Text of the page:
Previously, I suggested it would be possible to get the hotspots with the highest density for a given area.

You could also go the other way: get the hotspots with the largest area having a minimum fixed density. Basically, you’d need to calculate the local density for every pixel in the image* and identify hotspots as being clusters of pixels where this density exceeds a threshold. Now the area of that hotspot might be meaningful, but the density is not so meaningful because it depends upon whatever density threshold you chose.

I don’t know enough about the underlying hypothesis or what exactly you are working on to be confident this is relevant, and it doesn’t pay any attention to type of any other cell (e.g. if the potential hotspot is anywhere close to the tumor).

Anyway, it’s something to consider. I’m sticking with my view that the definition of a hotspot is troublesome and non-obvious. One day I’ll try to write the code to implement both approaches, but for now other work is calling…

*-At some manageable resolution… perhaps 10μm per pixel.

Hi, thank you very much.
I would really like to try this, I attempted to recreate what you did here but I failed.
Can you maybe help me out, which steps should I follow?
Thanks in advance!

We are studying age-related changes of the immune system and its impact on tumor immunity. We have already looked at the % sTILs and are now characterizing the immune infiltrate in the tumor with the help of Qupath. I have quantified the positive and negative lymphocytes in three different regions using the “detection classifier” function. We have already calculated the densitiy of positive cells but we are still wondering if we got the most out of our data.

That is why we were now looking into the hotspot analysis. We are very curious to know if there is a difference between our younger and older patients when it comes to hotspots of immune cells (where are they located, how big they are and how dense they are).
But indeed it is hard to define the hotspot and I agree that we should choose either to keep the density fixed or the area. I was wondering if you the script that you mentioned earlier (the one that will define the circle with a specified diameter, with the highest % positive cells) can be found somewhere or if you are willing to share it?

Anyway, I would already like to thank you for the help and I will take all your suggestions and advice with me and will start by looking in the the suggestions of @Research_Associate.

Which image/images specifically are you interested in? The pixel classifier can only be run in 0.2.0 (Classify menu I think, cannot be run as batch), while the SLICs could be run in any version, but do take several steps. You would need to first have an annotation to create the SLICs within, just like cells.
Create the SLICs, and here you may want to play with the settings a bit, I can’t tell what good ones will be without testing on an original image.
And then use Add Intensity Features in the Calculate Features menu shown above, which will create color measurements for each SLIC tile that can be used in a classifier, in the same way that DAB stain can be used in cells.

Also in version 0.2.0 there is a Specify Annotation command that can be used to create an object of a particular shape, within the Objects menu. You could duplicate that a bunch of times.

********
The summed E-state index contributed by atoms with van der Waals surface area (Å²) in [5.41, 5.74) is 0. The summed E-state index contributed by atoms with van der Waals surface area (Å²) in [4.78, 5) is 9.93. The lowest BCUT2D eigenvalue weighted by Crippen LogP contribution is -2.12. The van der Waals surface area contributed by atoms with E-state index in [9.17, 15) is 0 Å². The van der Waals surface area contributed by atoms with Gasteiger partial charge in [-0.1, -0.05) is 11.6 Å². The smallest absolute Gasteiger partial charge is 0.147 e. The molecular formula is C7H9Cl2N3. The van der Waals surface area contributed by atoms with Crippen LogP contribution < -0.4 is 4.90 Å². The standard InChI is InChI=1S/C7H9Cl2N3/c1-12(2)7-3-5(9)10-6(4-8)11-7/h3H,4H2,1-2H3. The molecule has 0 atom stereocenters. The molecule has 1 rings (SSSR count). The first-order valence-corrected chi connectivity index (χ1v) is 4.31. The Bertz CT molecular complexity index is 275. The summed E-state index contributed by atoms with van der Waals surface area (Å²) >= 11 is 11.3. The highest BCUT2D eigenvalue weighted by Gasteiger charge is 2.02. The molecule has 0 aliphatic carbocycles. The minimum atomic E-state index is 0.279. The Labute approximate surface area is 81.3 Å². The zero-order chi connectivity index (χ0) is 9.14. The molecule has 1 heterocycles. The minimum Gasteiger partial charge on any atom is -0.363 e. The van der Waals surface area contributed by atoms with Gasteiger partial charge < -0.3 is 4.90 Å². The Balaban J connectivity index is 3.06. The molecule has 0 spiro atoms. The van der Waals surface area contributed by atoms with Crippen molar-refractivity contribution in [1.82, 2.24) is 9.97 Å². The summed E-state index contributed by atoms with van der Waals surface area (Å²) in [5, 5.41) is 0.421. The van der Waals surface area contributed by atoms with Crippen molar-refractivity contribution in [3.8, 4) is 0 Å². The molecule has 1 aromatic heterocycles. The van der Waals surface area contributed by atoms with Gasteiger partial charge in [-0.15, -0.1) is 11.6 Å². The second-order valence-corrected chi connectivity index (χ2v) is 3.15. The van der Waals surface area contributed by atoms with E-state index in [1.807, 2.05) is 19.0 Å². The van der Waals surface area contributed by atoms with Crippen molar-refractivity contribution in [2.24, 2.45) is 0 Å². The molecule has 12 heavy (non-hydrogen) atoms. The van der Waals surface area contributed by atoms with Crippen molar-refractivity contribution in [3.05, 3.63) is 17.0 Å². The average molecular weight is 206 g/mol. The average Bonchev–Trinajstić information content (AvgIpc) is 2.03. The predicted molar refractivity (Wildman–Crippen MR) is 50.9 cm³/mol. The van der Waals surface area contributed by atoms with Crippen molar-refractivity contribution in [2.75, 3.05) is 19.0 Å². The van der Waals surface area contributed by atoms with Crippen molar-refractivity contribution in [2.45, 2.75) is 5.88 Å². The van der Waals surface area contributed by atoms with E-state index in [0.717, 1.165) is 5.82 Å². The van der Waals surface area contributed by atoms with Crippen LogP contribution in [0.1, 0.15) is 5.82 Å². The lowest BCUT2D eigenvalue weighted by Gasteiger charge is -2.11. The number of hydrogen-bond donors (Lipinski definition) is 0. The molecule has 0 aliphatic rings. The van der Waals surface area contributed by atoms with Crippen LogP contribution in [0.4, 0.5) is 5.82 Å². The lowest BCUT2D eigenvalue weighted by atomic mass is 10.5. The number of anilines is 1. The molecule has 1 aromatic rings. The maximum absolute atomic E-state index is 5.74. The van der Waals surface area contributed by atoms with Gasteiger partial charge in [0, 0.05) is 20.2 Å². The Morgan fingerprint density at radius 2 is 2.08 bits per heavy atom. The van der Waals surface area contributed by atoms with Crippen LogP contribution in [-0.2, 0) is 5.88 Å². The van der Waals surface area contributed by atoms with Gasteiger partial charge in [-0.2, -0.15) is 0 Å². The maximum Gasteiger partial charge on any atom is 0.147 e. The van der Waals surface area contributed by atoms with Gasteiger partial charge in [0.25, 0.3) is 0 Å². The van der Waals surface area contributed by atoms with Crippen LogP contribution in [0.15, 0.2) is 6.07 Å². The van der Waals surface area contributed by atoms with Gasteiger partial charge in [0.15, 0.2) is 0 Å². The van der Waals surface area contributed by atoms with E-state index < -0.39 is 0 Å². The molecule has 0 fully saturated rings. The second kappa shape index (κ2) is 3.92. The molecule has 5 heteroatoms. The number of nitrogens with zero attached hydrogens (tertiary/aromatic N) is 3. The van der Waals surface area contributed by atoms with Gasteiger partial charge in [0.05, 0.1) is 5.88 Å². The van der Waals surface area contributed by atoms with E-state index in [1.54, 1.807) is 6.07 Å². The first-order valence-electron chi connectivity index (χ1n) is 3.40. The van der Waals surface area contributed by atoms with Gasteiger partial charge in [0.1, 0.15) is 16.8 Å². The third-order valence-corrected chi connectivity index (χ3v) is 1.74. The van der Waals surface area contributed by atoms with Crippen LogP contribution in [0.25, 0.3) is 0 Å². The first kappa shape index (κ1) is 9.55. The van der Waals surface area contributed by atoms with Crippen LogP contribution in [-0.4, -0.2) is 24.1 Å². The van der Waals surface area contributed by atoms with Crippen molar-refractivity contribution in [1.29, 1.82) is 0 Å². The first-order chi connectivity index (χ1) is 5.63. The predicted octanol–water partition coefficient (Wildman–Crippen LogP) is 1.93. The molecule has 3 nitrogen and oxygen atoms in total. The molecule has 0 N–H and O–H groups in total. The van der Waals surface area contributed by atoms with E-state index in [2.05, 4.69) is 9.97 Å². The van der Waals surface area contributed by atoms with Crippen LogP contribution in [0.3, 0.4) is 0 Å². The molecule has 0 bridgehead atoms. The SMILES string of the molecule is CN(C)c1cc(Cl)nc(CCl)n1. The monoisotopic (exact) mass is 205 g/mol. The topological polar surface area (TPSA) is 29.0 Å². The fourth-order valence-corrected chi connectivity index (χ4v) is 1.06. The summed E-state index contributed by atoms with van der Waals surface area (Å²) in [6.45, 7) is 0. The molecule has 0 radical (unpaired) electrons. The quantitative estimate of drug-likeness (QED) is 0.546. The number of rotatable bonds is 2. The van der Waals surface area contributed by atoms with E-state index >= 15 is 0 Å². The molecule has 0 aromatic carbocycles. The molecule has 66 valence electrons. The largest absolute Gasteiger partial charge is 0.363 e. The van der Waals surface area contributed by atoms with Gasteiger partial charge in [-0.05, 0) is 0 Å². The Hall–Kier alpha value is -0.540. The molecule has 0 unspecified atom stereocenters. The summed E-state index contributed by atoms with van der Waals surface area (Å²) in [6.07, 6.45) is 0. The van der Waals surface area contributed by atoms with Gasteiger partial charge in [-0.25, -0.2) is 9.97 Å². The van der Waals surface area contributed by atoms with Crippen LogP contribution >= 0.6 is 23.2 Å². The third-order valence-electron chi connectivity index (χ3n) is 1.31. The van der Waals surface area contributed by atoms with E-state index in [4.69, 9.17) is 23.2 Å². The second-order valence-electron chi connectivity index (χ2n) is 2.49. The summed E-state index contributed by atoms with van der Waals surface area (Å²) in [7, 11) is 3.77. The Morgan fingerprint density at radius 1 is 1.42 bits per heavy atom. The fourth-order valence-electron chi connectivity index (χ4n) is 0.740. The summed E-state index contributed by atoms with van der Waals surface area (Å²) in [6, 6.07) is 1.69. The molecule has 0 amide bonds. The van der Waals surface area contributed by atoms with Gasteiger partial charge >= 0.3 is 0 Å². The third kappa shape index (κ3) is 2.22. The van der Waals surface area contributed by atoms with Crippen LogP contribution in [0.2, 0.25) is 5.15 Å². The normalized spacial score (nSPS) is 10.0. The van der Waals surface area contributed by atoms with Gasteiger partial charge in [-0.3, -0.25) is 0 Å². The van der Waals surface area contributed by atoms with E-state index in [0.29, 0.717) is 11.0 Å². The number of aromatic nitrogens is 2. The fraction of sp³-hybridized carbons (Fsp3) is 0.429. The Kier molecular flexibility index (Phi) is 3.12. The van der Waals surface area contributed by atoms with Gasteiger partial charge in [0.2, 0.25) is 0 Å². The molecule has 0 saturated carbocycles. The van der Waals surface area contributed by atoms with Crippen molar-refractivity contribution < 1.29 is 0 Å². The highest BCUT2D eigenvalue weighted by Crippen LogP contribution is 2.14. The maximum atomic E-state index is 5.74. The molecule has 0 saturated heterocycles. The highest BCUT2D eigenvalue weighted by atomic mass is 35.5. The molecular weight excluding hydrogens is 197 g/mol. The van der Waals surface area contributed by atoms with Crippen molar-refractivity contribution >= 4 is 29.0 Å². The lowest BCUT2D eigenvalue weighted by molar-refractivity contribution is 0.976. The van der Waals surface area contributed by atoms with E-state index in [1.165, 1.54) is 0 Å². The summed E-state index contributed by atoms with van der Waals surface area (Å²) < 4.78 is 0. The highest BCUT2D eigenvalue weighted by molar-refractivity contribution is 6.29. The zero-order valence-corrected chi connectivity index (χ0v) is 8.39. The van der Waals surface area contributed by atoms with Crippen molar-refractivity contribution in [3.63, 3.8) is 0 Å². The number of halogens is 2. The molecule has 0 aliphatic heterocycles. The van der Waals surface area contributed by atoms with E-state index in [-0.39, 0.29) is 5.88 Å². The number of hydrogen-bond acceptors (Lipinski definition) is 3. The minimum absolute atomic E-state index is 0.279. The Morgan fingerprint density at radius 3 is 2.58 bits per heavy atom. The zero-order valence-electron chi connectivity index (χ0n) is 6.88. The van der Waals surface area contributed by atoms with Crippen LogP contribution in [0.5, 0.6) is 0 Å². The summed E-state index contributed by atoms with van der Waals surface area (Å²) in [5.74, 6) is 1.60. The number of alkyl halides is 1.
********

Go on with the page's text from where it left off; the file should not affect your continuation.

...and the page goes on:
Pete has a script here to create a rectangle, which you could then possibly edit to use create a new EllipseROI instead.

I would really like to try the pixel classifier and the SLICs.
For the pixel classsifier, I think this one will be the easiest and fastest to work with? But I am just not able to recreate what you did on the same picture. I have no clue what to use as settings and what steps to follow.

For the SLICs, I am able to create them but afterwards, when I try to add the intensity features, nothing shows up in my measurment map. I started with an image where the tumor border was defined with an annotation - run the SLICs and got this:

Then I tried to add the intensity features:

But when I open my measurement maps, nothing shows up?

I think I may be skipping a step? I am sorry for the inconvenience!

I think you added the intensity measurements to the Annotation itself (which can be useful at times as an overall measure of the tissue staining), but not to the detections. Measurement maps will only show the detection measurements.

Also it may be quicker to allow larger holes in the tissue annotation, so that you don’t have to filter out whitespace later. Though this will make the tissue detection itself run slower.

The pixel classifier is probably best described here, see the YouTube video.

I managed to work with it, thanks for all your help!

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I’m afraid not, but it’s on my todo list to re-write it if I don’t find it eventually. Might take me a while though…


In a multiplex IHC image, 3 markers + dapi. How could I identify clusters base in one fluorophore expression along all the tissue with QuPath?

Currently the clusters can be set to within a class (assuming you already have classes set, more on that here), but you do get all of the classes. If you want to limit your data output, I would recommend something like deleting all cells that are not of an interesting class, and then adding the cluster features.

So that would be:
Detect tissue
Detect cells
classify cells based on a channel
delete all negative cell objects
run delaunay cluster analysis
export results

If you want something other than a list of tightly connected positive cells, you need to elaborate on what a cluster is to you. As you can see above, there are varying definitions for clusters/hotspots/etc depending on context and study.